subscribe Signup for our Newsletter expand Expand Browser
Calorie Count Blog

Big Calorie Deal: Baked vs. Fried Foods


By +Carolyn Richardson on Aug 08, 2012 10:00 AM in Healthy Eating

It's common knowledge that fried foods have more fat and calories than baked versions, but sometimes its hard to determine if the difference is such a big deal. Simply put, it is. Here's a list of some of America's favorite fried foods with their fat grams and calorie counts alongside their baked option.

Chicken 1 leg or ~4 ounce serving bone removed

Roasted. Skin removed - Total Fat  8g Calories 181

Meat and Skin, Fried with Flour - Total Fat 16.2g Calories 284

The difference between baked and fried chicken is 103 calories and 8.2 grams of fat.

Fish 3 oz. serving

Baked Tilapia - Total Fat 2.2g Calories 109

Fried - Total Fat 10.5g Calories 197

The difference between baked or fried is 88 calories and 8.3 grams of fat.

Shrimp 1 ~6 ounce serving or about 6-8 shrimp

Boiled or Steamed - Total Fat 4g Calories 220 Sodium 310mg

Fried and Breaded- Total Fat 25.8g Calories 470 Sodium 1500mg

The difference between baked or fried is 250 calories and 21.4 grams of fat.

Oysters 6 medium or ~3 oz. serving

Raw
- Total Fat 2.1g Calories 57

Fried - Total Fat 11g Calories 225

The difference between baked or fried is 168 calories and 8.9 grams of fat.

French Fries Small or ~3 oz. serving

Baked (Home-prepared from frozen) - Total Fat 6.5g Calories 170

Fried - Total Fat 14.5g Calories 271

The difference between baked or fried is 101 calories and 8 grams of fat.

Onion Rings 9 onion rings or ~3 oz. serving

Baked - Total Fat 6g Calories 177

Deep Fried - Total Fat 15.5g Calories 276

The difference between baked or fried is 99 calories and 9.5 grams of fat.

Spring Rolls 1 roll (about 84g)

Steamed - Total Fat 2.4g Calories 97

Fried - Total Fat 12g Calories 200

The difference between baked or fried is 103 calories and 9.6 grams of fat.

What about Pan Frying?

We didn't include information about pan frying because the amount of calories that pan-frying adds to certain foods depends heavily on how much oil is added to the pan, the calorie count of the oil added, and how much the food being cooked absorbs. If you want to find out just how much oil is absorbed into the food you cook, you can measure the amount of remaining oil in the pan after you cook and compare it to the amount of oil originally added.  So you know, the addition of just one tablespoon of olive oil, margarine, or butter is 120, 87, or 102 calories respectively.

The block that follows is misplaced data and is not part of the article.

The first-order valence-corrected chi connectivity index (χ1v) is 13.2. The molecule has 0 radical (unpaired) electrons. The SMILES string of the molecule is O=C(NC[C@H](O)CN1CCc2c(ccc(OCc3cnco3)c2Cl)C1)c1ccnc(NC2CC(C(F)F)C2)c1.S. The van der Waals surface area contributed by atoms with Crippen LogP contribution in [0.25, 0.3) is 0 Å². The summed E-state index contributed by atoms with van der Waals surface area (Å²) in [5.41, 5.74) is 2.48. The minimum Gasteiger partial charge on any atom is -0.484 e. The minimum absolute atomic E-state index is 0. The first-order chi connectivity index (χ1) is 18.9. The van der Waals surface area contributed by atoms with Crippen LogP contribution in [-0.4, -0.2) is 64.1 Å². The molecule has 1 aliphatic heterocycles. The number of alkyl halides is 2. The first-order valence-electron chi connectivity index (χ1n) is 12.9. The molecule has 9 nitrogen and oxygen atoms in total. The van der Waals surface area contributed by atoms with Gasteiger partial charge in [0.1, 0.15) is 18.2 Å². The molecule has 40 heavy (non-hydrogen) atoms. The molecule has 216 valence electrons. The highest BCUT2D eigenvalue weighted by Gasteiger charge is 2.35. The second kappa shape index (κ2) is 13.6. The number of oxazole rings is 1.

Your thoughts...

What foods have you switched to baked only to save calories? If you have recipes for baked options that maintain the texture of fried, share them below.



Comments


I think I do not realy understand what the article refers to as frying .... if not pan frying. Can anyone help me?



Original Post by: litu_maria

I think I do not realy understand what the article refers to as frying .... if not pan frying. Can anyone help me?


I would suspect they are referring to deep fried foods



Original Post by: litu_maria

I think I do not realy understand what the article refers to as frying .... if not pan frying. Can anyone help me?


I think they mean deep frying, where the food is completely submerged in oil



Maybe deepfat frying like they do in resturants?



The chicken comparisons were not "apples to apples" since the skin was included in the fried version. Skin has quite a few calories.


Original Post by: bonnieyagiela

The chicken comparisons were not "apples to apples" since the skin was included in the fried version. Skin has quite a few calories.

I agree.  It would be a better comparison if everything was the same. Breaded chicken breast skin off on fried and one baked. Same with the fish and shrimp.  With deep fried foods where is most of the fat?  If the oil is hot enough it is only the coating that should absorb all the fat.  the meat should be fine.  This could be a myth. If you don't eat all the coating how many calories and fat are you saving?

 



They also compared raw to fried.

While I understand the point of the article, it is poorly written by not being consistant with the comparisons.



Original Post by: litu_maria

I think I do not realy understand what the article refers to as frying .... if not pan frying. Can anyone help me?


the article is referring to deep fried foods.



in terms of deep fried foods, i would be more worried about the batter :P lots of carbs.



Original Post by: tammyspies

Original Post by: bonnieyagiela

The chicken comparisons were not "apples to apples" since the skin was included in the fried version. Skin has quite a few calories.

I agree.  It would be a better comparison if everything was the same. Breaded chicken breast skin off on fried and one baked. Same with the fish and shrimp.  With deep fried foods where is most of the fat?  If the oil is hot enough it is only the coating that should absorb all the fat.  the meat should be fine.  This could be a myth. If you don't eat all the coating how many calories and fat are you saving?

 


I thought so too...they should have compared it baked and fried with skin or both without skin to give a more accurate comparison.



The main issue with fried in my opinion is the oxidation of fats not the calories or fat....but I'm in the high fat low carb lifestyle group.  If you look around you can find plenty of research on fat not being the enemy.  Long before the governments of the world started demonizing fat people were eating much more and remained healthy.

Butter is a natural thing....sure butter from a conventionally raised cow pales in comparison to grass fed(natural diet of a cow) butter but its still more natural than the frankenfoods such as Vegetable oil and Margarine.  How does a man made creation even make sense as something that is better than a food naturally made to sustain.